Reflections on Christianity and Economic Research

Judith Dean, currently an international economist at the U.S. International Trade Commission, has a worthwhile exploration of the relationship between Christian faith and economic research (HT). It’s up at the InterVarsity site for the Following Christ conference and is titled, “Being a Good Physician: Reflections on Christianity and Economic Research.”

There’s a lot of good, challenging, and insightful stuff here. As always, read it in full. But here’s a bit that’s especially incisive:

Especially for those working in government policy making bodies, there is a role for advocating change where policies are seen as creating results which are intolerable from the Christian standpoint, or where the economic system fails to address problems which a Christian cannot ignore. Large groups of such advocates already exist, quite often centered around specific issues. Though these groups may include economists, they are quite often made up of non-economists who care deeply about a particular problem (e.g. R. Sider, J. Wallis, and T. Campolo, who all have written about poverty issues). Some of these groups zealously advocate particular solutions to what they view as egregious injustices in the economy. Yet, lacking economic understanding, they fail to see that their proposals themselves are sometimes flawed.

Here the Christian economist’s expertise may be called upon to inform these “advocate groups” about the nature of the problem and the implications of different solutions. Many Christians want to be better informed in order to become better advocates. Yet they do no know where to go to get information. Sound economic reasoning which is made accessible to a non-professional audience is sorely needed. It is odd indeed that most contemporary Christian writing on economic issues for the general public is done by theologians or sociologists.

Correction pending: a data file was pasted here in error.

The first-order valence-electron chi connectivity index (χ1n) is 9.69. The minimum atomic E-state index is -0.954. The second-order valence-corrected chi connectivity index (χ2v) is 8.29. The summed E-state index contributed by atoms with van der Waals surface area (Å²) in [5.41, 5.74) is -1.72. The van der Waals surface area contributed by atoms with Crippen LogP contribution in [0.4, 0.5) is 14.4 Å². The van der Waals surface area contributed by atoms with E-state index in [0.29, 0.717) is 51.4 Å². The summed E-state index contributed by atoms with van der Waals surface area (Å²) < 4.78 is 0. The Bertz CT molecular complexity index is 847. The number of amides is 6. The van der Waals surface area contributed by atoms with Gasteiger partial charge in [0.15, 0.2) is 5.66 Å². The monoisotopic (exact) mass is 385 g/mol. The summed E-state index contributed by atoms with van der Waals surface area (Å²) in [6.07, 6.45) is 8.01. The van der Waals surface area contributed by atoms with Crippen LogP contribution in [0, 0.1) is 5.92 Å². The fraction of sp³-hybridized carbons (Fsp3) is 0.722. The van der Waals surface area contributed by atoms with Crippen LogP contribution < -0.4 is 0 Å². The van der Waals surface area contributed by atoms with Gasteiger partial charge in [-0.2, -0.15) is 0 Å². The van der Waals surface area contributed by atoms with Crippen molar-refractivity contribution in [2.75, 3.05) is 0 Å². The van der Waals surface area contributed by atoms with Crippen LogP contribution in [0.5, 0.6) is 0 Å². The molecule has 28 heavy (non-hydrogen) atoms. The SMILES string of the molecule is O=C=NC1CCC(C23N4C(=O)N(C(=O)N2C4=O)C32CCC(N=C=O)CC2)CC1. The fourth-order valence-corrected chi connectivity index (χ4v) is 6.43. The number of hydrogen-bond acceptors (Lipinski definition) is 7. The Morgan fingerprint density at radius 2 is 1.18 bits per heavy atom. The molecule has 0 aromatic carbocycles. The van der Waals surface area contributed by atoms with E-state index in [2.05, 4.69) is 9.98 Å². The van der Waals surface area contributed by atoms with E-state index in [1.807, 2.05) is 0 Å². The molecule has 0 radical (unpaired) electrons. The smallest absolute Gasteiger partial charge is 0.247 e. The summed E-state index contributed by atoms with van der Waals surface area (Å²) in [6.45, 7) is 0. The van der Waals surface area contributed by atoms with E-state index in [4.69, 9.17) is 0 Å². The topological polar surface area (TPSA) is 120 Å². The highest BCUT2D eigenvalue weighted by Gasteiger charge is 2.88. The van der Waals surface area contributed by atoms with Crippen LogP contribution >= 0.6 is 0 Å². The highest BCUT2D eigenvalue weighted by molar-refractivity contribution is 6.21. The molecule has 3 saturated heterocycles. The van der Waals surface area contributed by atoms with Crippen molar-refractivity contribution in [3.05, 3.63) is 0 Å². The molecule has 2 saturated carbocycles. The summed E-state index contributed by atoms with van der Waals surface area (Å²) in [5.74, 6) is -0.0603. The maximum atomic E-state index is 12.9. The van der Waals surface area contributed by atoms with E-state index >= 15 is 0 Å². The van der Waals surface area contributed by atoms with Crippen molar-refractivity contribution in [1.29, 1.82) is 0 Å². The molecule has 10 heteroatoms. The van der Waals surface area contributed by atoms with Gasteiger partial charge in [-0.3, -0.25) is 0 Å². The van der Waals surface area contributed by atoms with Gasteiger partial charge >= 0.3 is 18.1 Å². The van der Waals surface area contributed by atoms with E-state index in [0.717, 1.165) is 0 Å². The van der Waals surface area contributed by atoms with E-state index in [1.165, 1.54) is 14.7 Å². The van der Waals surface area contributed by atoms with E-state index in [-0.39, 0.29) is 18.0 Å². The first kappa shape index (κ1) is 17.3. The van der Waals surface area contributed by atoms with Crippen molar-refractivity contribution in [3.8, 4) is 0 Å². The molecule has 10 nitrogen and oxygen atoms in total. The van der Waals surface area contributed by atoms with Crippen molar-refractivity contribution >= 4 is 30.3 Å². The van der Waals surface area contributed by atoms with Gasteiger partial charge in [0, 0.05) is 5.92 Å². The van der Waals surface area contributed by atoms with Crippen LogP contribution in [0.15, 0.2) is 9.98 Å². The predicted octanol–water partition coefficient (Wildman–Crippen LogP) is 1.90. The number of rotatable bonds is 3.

Note here the vigorous sense of Christian advocacy in the public square, and how it is to be informed by solid economic, social, and historical research. Note too that the advocacy described is generally not that which ought to be pursued by the institutional church, but by Christians organizing themselves organically in civil society.

As a theologian often writing on economic and public policy matters, I heartily endorse Dean’s call for more sustained, careful, and intentional engagement of Christian economists on these matters.

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  • Joe DeVet

    Hooray for the Acton Instituted and for CE for publishing pieces like this from its authors. It is frustrating to see the lack of economic understanding which informs much of the Church’s advocacy. The result of this is that many “social justice” exhortations we hear are hardly different from what a Marxist or a “Chavist” (as in Hugo) would suggest.

    The late debate over health-care “reform” is a case in point. If ever a legislation should have been opposed by the Bishops from top to bottom, there was one. But they are in favor of this terrible move in principle. True, at the very end, they announced that they opposed it for 3 very specific reasons. But they made clear that they supported the rest. When a ruse was then offered by Obama that by “executive order” he would ban abortion funding, it was just enough excuse for holdout pro-lifers to switch their vote.

    The Bishops, who had hitherto been congratulating themselves on their apparent lobbying power with this bill, thus ended up being rolled by the secular political process. They became the unwilling midwives to the creation of a teribly flawed piece of legislation. As people have learned more about what the new law really does, a majority of them came to recognize what the Bishops were blind to, that this is a terrible piece of legislation.

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